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29.12.2008

 

   EUROPEAN COURT

   OF HUMAN RIGHTS

   Council of Europe

   Strasbourg

   By fax and by mail

   Application No. 25965/04

   Rantsev v. Cyprus and Russia

   14 December 2008 

   The written oservations in reply to the Russian Federation authorities
   
   On 28 October 2008 the Russian Federation authorities submitted to the
   European   Court  of  Human  Rights  their  Memorandum  regarding  the
   admissability and the merits of the application.

   Having  exained  the abovementioned Memorandum, we forward our written
   observations in reply to it.

   1.  What is the extent of Russia's positive obligations under Articles
   1,  2 and 4 of the Convention in respect of the investigation into the
   death of the applicant's daughter and the circumstances of her arrival
   in Cyprus and the nature of employment there?

   Article 1 of the Convention provides that the High Contracting Parties
   shall  secure  to  everyone  within  their jurisdiction the rights and
   freedoms defined in Section I of this Convention.

   Following   the  case-law  of  the  European  Court  of  Human  Rights
   (hereinafter  referred  to  as <>) it does not matter where
   the  alleged  violation  of  rights  and  freedoms  guaranteed  by the
   European  Convention  of  the Human Rights (hereinafter referred to as
   <>)  took place. In this case it is more important if
   the applicant is a subject of the jurisdiction of this state, and this
   state can be found guilty for the alleged violation.

   Under   the   established   case-law  of  the  Court  the  concept  of
   "jurisdiction"  under Article 1 of the Convention is not restricted to
   the  national  territory  of  the Contracting States. Accordingly, the
   responsibility  of  Contracting  States  can  be  involved by acts and
   omissions of their authorities which produce effects outside their own
   territory  (judgment  of  Loizidou  v. Turkey, dated 18 December 1996,
   judgment  of  Drozd  and  Janousek  v. France and Spain, dated 26 June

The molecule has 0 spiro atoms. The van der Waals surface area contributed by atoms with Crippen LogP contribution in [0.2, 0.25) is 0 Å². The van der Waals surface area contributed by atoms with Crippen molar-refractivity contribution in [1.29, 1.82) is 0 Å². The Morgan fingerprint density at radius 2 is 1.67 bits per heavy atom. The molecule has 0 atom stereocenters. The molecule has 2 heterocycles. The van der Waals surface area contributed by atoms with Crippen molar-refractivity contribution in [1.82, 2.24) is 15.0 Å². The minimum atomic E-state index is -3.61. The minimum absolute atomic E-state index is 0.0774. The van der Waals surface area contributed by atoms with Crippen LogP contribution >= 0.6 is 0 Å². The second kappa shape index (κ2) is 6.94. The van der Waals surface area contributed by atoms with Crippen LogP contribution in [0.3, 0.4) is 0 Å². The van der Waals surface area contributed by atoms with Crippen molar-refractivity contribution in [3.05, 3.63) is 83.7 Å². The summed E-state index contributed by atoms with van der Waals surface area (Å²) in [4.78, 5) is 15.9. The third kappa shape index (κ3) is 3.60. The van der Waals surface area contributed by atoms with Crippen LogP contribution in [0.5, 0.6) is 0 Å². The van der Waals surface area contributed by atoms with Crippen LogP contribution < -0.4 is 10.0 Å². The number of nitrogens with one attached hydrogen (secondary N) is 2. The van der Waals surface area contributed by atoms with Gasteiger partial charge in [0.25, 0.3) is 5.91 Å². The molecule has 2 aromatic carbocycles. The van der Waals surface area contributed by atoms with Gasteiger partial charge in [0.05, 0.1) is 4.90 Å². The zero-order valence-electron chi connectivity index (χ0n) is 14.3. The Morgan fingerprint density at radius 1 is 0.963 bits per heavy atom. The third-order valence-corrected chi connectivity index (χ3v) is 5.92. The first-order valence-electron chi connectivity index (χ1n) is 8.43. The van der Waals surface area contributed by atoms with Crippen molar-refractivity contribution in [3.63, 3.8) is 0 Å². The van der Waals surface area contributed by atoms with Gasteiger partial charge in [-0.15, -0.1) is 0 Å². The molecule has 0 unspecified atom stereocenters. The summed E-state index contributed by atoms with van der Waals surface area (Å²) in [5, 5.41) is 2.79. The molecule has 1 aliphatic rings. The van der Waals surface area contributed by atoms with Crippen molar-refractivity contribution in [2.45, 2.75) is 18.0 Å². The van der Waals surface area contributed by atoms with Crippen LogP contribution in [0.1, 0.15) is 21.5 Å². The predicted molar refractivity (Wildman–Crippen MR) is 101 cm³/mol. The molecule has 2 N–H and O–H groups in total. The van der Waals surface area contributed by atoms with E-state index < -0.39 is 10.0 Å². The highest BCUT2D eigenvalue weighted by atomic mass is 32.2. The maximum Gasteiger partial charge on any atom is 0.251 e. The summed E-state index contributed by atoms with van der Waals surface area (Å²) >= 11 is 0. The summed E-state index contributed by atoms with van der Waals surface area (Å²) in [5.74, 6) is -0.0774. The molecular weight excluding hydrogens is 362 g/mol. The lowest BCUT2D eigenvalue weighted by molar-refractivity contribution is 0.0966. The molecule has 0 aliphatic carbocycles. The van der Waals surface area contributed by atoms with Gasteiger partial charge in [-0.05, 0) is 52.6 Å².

1992, judgment Cyprus v. Turkey, dated 10 May 2001).

   The  Court  also  underlines  that <> (D 1611/62, Ann.,
   Vol.  8, p. 159, spec. p. 169). In its later case-law the Court states
   that  <>  covers  not  only  the  territorial  liability of the
   concerned  case.  The  state  can  also  be responsible for actions or
   omission committed outside its territory.

   As  to  the  positive  obligations  of  Russia  under Article 2 of the
   Convention  the  Russian Federation should have focused in the present
   case  on  the  investigation  of  the  death's  circumstances  of  the
   applicant's  daughter,  and  also  the circumstances of her arrival in
   Cyprus and the nature of employment there.

   In  the  judgment  of  the case McCann v. the United Kingdom the Court
   stated  that the obligation to protect the right to life under Article
   2 of the Convention, read in conjunction with the State's general duty
   under  Article 1 of the Convention to "secure to everyone within [its]
   jurisdiction  the  rights  and  freedoms defined in [the] Convention",
   requires  by  implication  that there should be some form of effective
   official  investigation  when individuals have been killed as a result
   of the use of force.

   More  than  that the conduction of the investigation should not depend
   on application of the victim's relatives with an official complaint or
   a  claim to take specific actions. The Court established that the fact
   itself,  that  the  authorities  are  informed  of  a murder, leads to
   obligations   of   conduction   of   effective  investigation  of  the
   circumstances  of death. The state's failure to fulfil this obligation
   is  considered  by  the  Court  as  the  violation of Article 2 of the
   Convention.

   Article  2  of  the  Convention may imply a positive obligation on the
   authorities  of  a  Contracting  State  to take preventive measures to
   protect  the  life  of  an individual from the danger posed by another
   individual.

   The positive obligaions of the state means that the states are obliged
   to  take  measures  for  protection  of  the  rights guaranteed by the
   Convention.  If  such  measures  are  not taken, the state can be foud
   guilty  for actions of individuals or group of persons (judgment X and
   Y  v. the Netherlands, dated 26 March 1985, judgment М.С. v. Bulgaria,
   judgment Osman v. the UK).

   Pursuant  to Articles 1, 2, 4 of the Convention the Russian Federation
   had  the obligation to carry out effective and prompt investigation of
   the  circumstances  which led to the death of Rantseva O.N., including
   the  circumstances  of  her  arrival  in  Cyprus  and  the  nature  of
   employment there.

   Therefore,   the   argument   of  the  authorities,  that  the  prsent
   application is inadmissable (ratione loci), is unreasonable.